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De Caro has advocated on behalf of individuals and their families following a traumatic or acquired brain injury for over 35 years, and is respected nationally for her knowledge, passion, and drive to protect the rights of those who have sustained brain damage. She has previously served as vice chair, secretary, and board of directors’ member of the Brain Injury Association of America.
In accepting her new position, De Caro said, “I am excited and humbled to accept this new role on behalf of the over 5.2 million Americans living with disability caused by brain trauma.”
Founded in 1980, the Brain Injury Association of America is the oldest, largest, and only nationwide brain injury advocacy organization in the United States. As the voice of brain injury, BIAA “provides help, hope, and healing for the millions of Americans who sustain this life-altering injury.”
Every year, nearly 2.5 million U.S. high school athletes participate in contact sports. Each of these athletes sustains an average of 650 subconcussive head impacts in a single season, hits that can negatively affect brain health.
A $2.9 million grant from the National Institutes of Health will help researchers at Indiana University determine whether, and to what extent, repetitive subconcussive head impacts — impacts that do not trigger clinically detectable signs and symptoms of concussion — negatively affect brain health in adolescents. If applied repeatedly, subconcussive impacts can trigger subclinical cellular and molecular disruptions in brain cells. Ultimately, the IU research will help establish safety guidelines for young athletes exposed to head impacts.
This large-scale study uses state-of-art neurologic assessments to monitor brain health of high school football players,” said study lead Kei Kawata, assistant professor of kinesiology at the IU School of Public Health-Bloomington. “This will be a monumental study to understand safe or unsafe levels of head impacts exposure in high school football, so we can provide a safe platform for players to enjoy football.”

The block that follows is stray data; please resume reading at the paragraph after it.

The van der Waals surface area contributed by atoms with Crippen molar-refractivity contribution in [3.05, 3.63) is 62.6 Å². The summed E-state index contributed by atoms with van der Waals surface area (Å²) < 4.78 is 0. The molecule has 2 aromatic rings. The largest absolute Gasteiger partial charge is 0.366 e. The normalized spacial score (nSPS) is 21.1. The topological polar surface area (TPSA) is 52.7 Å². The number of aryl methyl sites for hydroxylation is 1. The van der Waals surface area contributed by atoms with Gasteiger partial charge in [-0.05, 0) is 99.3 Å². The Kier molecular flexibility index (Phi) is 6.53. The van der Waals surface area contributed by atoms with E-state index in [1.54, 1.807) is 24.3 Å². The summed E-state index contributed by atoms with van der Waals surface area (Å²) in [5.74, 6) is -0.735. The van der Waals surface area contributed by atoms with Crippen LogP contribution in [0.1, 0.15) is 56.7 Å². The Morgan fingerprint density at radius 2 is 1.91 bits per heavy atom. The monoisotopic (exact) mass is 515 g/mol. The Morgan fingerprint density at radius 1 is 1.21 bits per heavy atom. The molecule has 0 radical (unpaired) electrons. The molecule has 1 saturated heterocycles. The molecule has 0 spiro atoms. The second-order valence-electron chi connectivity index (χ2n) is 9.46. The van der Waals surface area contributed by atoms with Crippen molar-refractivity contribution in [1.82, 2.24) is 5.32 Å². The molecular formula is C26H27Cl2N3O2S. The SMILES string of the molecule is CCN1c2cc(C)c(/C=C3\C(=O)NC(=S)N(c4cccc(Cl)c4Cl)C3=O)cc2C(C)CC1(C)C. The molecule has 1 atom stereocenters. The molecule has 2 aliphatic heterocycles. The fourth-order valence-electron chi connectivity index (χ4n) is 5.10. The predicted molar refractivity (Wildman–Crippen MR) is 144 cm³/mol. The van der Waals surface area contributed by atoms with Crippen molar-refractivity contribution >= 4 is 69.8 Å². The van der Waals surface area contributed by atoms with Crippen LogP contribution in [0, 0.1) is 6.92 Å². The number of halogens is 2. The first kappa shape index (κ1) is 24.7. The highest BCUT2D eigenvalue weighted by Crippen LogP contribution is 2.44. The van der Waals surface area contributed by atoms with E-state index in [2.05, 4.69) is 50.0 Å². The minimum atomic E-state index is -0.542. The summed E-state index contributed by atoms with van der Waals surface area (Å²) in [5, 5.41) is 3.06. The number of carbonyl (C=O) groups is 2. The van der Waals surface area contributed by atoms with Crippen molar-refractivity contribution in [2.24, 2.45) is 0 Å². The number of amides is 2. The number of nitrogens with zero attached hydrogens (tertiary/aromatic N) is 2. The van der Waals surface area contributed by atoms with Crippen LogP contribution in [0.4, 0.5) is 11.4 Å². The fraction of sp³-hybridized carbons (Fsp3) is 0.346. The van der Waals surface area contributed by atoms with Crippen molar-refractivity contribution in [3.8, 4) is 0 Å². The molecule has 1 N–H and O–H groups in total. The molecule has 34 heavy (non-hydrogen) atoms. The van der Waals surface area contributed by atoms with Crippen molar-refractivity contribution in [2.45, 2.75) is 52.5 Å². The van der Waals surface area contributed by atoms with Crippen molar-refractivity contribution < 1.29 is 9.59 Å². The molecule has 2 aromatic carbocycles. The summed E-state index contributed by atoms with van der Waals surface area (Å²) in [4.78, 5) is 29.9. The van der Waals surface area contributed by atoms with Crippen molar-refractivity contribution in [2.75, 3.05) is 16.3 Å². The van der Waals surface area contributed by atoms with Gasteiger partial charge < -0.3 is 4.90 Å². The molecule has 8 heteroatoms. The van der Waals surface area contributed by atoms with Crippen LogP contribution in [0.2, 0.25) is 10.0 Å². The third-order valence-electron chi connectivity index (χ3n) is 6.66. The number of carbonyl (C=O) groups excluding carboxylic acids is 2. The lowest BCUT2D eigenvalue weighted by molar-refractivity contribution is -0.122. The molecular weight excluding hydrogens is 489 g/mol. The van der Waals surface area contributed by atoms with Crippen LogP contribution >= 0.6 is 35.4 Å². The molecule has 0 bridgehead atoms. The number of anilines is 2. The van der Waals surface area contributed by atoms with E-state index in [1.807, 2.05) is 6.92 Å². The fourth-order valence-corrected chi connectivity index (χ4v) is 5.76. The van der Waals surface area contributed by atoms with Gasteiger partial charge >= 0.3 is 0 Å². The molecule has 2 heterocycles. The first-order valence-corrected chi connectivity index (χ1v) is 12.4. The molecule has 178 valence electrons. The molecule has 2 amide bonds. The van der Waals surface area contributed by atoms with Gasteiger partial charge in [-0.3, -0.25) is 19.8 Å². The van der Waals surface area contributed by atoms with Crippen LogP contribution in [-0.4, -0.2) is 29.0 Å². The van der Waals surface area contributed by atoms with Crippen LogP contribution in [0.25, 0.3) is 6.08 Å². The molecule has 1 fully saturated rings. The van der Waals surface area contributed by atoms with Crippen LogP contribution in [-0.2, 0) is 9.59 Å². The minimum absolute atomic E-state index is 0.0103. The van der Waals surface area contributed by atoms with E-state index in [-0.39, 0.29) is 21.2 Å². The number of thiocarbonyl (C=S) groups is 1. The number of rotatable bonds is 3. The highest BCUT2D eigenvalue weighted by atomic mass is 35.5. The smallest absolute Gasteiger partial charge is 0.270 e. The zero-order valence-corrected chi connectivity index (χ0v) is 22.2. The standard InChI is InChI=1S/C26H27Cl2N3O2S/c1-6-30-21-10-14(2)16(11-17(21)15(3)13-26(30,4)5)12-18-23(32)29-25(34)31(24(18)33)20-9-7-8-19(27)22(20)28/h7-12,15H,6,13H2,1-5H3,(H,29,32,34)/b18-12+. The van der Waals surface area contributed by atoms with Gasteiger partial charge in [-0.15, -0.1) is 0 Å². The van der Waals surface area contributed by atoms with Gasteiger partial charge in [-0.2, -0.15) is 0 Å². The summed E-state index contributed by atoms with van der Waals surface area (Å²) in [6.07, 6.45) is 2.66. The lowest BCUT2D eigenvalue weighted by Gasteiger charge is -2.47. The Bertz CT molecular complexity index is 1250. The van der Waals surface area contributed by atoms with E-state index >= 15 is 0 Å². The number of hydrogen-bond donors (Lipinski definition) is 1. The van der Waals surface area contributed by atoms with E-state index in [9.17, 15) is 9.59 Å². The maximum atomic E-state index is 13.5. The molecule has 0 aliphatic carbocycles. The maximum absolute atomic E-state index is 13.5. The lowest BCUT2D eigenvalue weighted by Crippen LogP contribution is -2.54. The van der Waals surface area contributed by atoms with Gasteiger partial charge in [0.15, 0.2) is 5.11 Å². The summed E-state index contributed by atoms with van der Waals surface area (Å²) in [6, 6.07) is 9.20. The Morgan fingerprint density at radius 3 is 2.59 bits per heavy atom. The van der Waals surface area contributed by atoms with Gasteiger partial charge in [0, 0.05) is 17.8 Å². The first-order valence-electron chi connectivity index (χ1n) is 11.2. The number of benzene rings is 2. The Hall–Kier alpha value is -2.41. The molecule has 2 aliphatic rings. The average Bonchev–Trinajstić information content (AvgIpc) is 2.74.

The project is an extension of a study Kawata piloted in 2019 focusing on subconcussive hits among football athletes at Bloomington North High School in Indiana. The current project will span four years and include athletes from Bloomington High School North, Bloomington High School South, Edgewood High School and Mooresville High School.
Adolescence is an especially vulnerable time for neurodevelopment. While head injuries in athletes continue to be a focus of researchers throughout the world, Kawata’s research is unique in that it focuses on repetitive subconcussive head injury that does not necessarily trigger immediate symptoms such as headache, dizziness and disorientation.
Using computerized mouthguards, neurological imaging and blood samples, Kawata and his team will measure every impact athletes endure during play, assessing players’ potential eyeball and eyelid movement impairment, information processing, and blood biomarkers.
Kawata said that playing sports provides young people with important skills and lifelong memories. He said the goal of his work is to make sure young athletes are enjoying sports in the safest way possible.
That goal is important to athletic leaders such as Andrew Hodson, who said that working with researchers at IU has helped inform his school’s athletic programs and keep students safe.
“At the (Monroe County Community School Corp.), we place student-athletes’ health and safety as our highest priority,” said Hodson, athletic director at Bloomington High School North. “We are thankful for the long-standing relationship we have with Dr. Kawata and IU, and for this critical study that addresses an important safety concern for our athletes and their parents.
“Athletics provides meaningful opportunities for students to engage in physical activity and be part of a team, and we want this to continue in the safest way possible. We look forward to continuing to be a part of this important project.”